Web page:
Hello Daire I think you've got a classic need for compromise here :) Assuming your USB device is playback only ....Streaming using KS from user mode on XP will give you ~10ms latency (best case) with the XP driver. However I don't think you'll get anything more than stereo working. Not sure the XP class driver groks multi-channel hardware. Certainly did not work back in '05 with custom 6 channel board here. H/W worked with OSX ...
USB performance is, I believe, much better on W7. Recent postings in this group indicated you can reduce USB bus latency to 4ms. Favourite would have to be KS as well for compatibility.
As Tim has pointed out, ASIO4ALL provides an industry standard (and simpler) API for any Windows compatible hardware. Performance is good and Michael may still be amenable to bundling if modestly rewarded. Not sure if XP multi-channel limitations apply as faults we encountered may have been problems with my KS interface.
All of that said, there are a couple of other options. If your hardware uses Cypress parts (for example) you can use their own driver with which you could implement your own device communication. On XP and W2K (why?) you might get better performance than the in-box driver, esp. with multi-channel audio, but probably not on W7. There are also 3rd party USB drivers from outfits like this: http://www.thesycon.de/eng
I'd strongly recommend *not* writing anything from scratch unless you want to turn the project into a career.
Clearly YMMV considerably. It's unclear whether your project is research/commercial/consumer? with your own hardware or third party? level of price sensitivity? All will clearly impact the decision making process.
Finally 20 ms is *not* low latency. It is easily heard when monitoring a recording or playing software instruments.
HTH Jerry On 01/07/2010 13:42, Daire O'Neill wrote:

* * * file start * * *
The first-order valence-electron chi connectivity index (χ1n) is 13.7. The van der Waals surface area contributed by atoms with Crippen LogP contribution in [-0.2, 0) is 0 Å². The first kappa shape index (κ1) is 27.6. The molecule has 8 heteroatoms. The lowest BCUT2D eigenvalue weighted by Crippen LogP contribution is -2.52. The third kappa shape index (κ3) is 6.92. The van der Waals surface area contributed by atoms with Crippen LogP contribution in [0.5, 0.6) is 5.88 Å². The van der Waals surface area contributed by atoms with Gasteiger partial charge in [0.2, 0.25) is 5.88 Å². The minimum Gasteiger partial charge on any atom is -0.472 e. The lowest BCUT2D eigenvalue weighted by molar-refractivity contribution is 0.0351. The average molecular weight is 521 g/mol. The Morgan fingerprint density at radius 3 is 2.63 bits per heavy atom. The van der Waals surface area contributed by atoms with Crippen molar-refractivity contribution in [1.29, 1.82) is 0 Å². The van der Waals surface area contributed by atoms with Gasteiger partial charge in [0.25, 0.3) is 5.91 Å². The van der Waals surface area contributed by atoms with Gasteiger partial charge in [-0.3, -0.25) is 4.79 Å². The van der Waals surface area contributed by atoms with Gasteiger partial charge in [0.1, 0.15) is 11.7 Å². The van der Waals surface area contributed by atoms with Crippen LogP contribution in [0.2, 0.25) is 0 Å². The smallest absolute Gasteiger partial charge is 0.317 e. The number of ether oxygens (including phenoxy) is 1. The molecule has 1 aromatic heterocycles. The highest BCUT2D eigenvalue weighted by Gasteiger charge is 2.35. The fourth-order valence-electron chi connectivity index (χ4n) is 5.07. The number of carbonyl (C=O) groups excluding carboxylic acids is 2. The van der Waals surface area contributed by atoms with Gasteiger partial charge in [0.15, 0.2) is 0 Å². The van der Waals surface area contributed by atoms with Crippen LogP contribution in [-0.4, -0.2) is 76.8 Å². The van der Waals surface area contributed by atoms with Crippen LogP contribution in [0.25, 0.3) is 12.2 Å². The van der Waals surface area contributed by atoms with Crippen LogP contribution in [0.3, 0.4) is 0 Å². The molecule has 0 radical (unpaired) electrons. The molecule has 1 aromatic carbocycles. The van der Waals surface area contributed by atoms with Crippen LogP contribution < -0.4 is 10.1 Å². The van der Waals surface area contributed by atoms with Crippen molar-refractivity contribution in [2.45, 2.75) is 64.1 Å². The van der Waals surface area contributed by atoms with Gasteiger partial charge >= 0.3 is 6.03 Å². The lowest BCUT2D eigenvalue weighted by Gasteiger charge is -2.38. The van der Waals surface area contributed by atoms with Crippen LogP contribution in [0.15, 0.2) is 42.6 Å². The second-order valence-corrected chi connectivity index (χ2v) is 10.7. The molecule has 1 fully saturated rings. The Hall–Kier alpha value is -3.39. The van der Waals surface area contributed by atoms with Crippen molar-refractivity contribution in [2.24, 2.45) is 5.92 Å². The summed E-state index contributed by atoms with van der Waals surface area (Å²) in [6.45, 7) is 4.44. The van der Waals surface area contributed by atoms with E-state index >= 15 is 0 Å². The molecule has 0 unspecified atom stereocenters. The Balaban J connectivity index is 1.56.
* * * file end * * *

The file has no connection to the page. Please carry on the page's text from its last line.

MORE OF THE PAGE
Hi Tim, many thanks for your reply.ASIO also operates like this for low-latency, does this mean that ASIO is essentially an audio driver that follows the WDM-KS format?Well, not really. ASIO is mostly a user-mode framework. It allows applications to bypass the intermediate layers and talk directly to the manufacturer's audio driver, much like DirectKS. An ASIO "driver" is a (thin) user-mode wrapper around an existing kernel-mode driver. It would be possible, I suppose, to create a separate kernel-mode driver that pairs directly with an ASIO driver, but to my knowledge no one does that.DirectKS is an API that can be used to write kernel streaming drivers, with similarly low latency to ASIO.No. DirectKS is a user-mode API that allows applications to access kernel streaming drivers. It is not used to WRITE kernel streaming drivers.So, I need to write a "wrapper" around the existing kernel-mode driver (eg usbaudio.sys), possibly using the DirectKS API? How does DirectKS relate to the AVStream class? The DDK docs mention that WDMAud.sys performs I/O for the WaveIn / Out APIs, so I can use those APIs to send audio directly to the driver kernel?Nothing. If your device meets USB Audio Class, you don't write anything. Microsoft provides usbaudio.sys, and ASIO4ALL provides the ASIO layer for ASIO applications.However, doesn't this assume that the end user will have ASIO4ALL installed? What if I want my hardware to operate independently of ASIO4ALL, then I need to write a "wrapper" driver similar to ASIO4ALL, as mentioned above?USB audio device manufacturers don't write drivers.Really? Even in the absence of an ASIO4ALL driver on the users PC? What about for pro-audio products, which is what I am developing for? For example this company provides their own USB drivers: http://www.esi-audio.com/ I have read the same as what you are saying from the DDK docs: "When an audio device identifies itself as USB Audio-compliant during Plug and Play device enumeration, the system automatically loads the USBAudio driver to drive the device. USBAudio drives the device directly, without the aid of a proprietary adapter driver. This means that a device that complies with the USB audio specifications requires no proprietary adapter driver." But, if thats the case, why do companies such as above provide drivers? This confuses me, so if you could explain it would be great.Up to this point, you have not defined what "low latency" means to you.I'm estimating about 20ms. Could you recommend the most sensible way to approach writing for multiple OS, namely Win2K, XP, Vista, 7? I would like to re-use as much code as possible. Do you think 6 months is a reasonable estimate for development time? Many thanks, its really appreciated. Daire ****************** WDMAUDIODEV addresses: Post message: mailto:wdmaudiodev@xxxxxxxxxxxxx Subscribe: mailto:wdmaudiodev-request@xxxxxxxxxxxxx?subject=subscribe Unsubscribe: mailto:wdmaudiodev-request@xxxxxxxxxxxxx?subject=unsubscribe Moderator: mailto:wdmaudiodev-moderators@xxxxxxxxxxxxx URL to WDMAUDIODEV page: http://www.wdmaudiodev.com/